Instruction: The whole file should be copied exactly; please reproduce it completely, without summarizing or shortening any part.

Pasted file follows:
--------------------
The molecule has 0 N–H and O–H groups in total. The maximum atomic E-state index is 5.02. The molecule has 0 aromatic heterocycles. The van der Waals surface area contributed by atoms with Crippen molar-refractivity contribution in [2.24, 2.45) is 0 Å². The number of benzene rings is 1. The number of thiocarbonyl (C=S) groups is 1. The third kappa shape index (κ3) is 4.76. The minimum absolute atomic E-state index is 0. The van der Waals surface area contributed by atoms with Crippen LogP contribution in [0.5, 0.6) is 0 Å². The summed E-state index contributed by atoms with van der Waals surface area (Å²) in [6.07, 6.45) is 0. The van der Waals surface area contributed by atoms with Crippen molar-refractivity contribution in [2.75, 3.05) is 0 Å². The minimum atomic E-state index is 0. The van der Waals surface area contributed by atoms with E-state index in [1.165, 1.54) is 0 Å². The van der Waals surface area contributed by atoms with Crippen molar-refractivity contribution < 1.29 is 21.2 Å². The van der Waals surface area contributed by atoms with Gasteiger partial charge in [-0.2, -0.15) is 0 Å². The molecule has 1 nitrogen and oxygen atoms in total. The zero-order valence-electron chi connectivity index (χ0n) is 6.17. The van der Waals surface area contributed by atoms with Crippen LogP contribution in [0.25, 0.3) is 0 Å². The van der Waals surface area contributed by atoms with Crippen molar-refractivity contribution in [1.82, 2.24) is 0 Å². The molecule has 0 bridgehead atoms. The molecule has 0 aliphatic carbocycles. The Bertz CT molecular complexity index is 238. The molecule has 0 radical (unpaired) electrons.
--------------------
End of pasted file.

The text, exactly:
The molecule has 0 N–H and O–H groups in total. The maximum atomic E-state index is 5.02. The molecule has 0 aromatic heterocycles. The van der Waals surface area contributed by atoms with Crippen molar-refractivity contribution in [2.24, 2.45) is 0 Å². The number of benzene rings is 1. The number of thiocarbonyl (C=S) groups is 1. The third kappa shape index (κ3) is 4.76. The minimum absolute atomic E-state index is 0. The van der Waals surface area contributed by atoms with Crippen LogP contribution in [0.5, 0.6) is 0 Å². The summed E-state index contributed by atoms with van der Waals surface area (Å²) in [6.07, 6.45) is 0. The van der Waals surface area contributed by atoms with Crippen molar-refractivity contribution in [2.75, 3.05) is 0 Å². The minimum atomic E-state index is 0. The van der Waals surface area contributed by atoms with E-state index in [1.165, 1.54) is 0 Å². The van der Waals surface area contributed by atoms with Crippen molar-refractivity contribution < 1.29 is 21.2 Å². The van der Waals surface area contributed by atoms with Gasteiger partial charge in [-0.2, -0.15) is 0 Å². The molecule has 1 nitrogen and oxygen atoms in total. The zero-order valence-electron chi connectivity index (χ0n) is 6.17. The van der Waals surface area contributed by atoms with Crippen LogP contribution in [0.25, 0.3) is 0 Å². The van der Waals surface area contributed by atoms with Crippen molar-refractivity contribution in [1.82, 2.24) is 0 Å². The molecule has 0 bridgehead atoms. The molecule has 0 aliphatic carbocycles. The Bertz CT molecular complexity index is 238. The molecule has 0 radical (unpaired) electrons.